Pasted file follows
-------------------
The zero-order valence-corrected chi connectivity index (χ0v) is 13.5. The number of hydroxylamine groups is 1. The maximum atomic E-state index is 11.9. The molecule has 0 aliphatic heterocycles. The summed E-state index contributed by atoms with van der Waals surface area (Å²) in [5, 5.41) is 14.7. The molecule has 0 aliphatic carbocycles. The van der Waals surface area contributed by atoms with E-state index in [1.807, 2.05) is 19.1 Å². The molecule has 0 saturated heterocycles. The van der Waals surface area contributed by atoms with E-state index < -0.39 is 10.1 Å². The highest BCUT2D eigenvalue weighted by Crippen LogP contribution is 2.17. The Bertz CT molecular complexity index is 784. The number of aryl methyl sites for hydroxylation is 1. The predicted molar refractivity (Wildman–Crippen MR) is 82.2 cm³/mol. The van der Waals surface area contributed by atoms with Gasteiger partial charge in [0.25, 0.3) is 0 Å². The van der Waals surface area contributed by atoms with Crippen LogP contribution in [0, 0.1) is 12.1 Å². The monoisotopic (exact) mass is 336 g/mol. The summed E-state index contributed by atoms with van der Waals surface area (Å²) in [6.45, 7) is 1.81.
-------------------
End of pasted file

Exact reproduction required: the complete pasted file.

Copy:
The zero-order valence-corrected chi connectivity index (χ0v) is 13.5. The number of hydroxylamine groups is 1. The maximum atomic E-state index is 11.9. The molecule has 0 aliphatic heterocycles. The summed E-state index contributed by atoms with van der Waals surface area (Å²) in [5, 5.41) is 14.7. The molecule has 0 aliphatic carbocycles. The van der Waals surface area contributed by atoms with E-state index in [1.807, 2.05) is 19.1 Å². The molecule has 0 saturated heterocycles. The van der Waals surface area contributed by atoms with E-state index < -0.39 is 10.1 Å². The highest BCUT2D eigenvalue weighted by Crippen LogP contribution is 2.17. The Bertz CT molecular complexity index is 784. The number of aryl methyl sites for hydroxylation is 1. The predicted molar refractivity (Wildman–Crippen MR) is 82.2 cm³/mol. The van der Waals surface area contributed by atoms with Gasteiger partial charge in [0.25, 0.3) is 0 Å². The van der Waals surface area contributed by atoms with Crippen LogP contribution in [0, 0.1) is 12.1 Å². The monoisotopic (exact) mass is 336 g/mol. The summed E-state index contributed by atoms with van der Waals surface area (Å²) in [6.45, 7) is 1.81.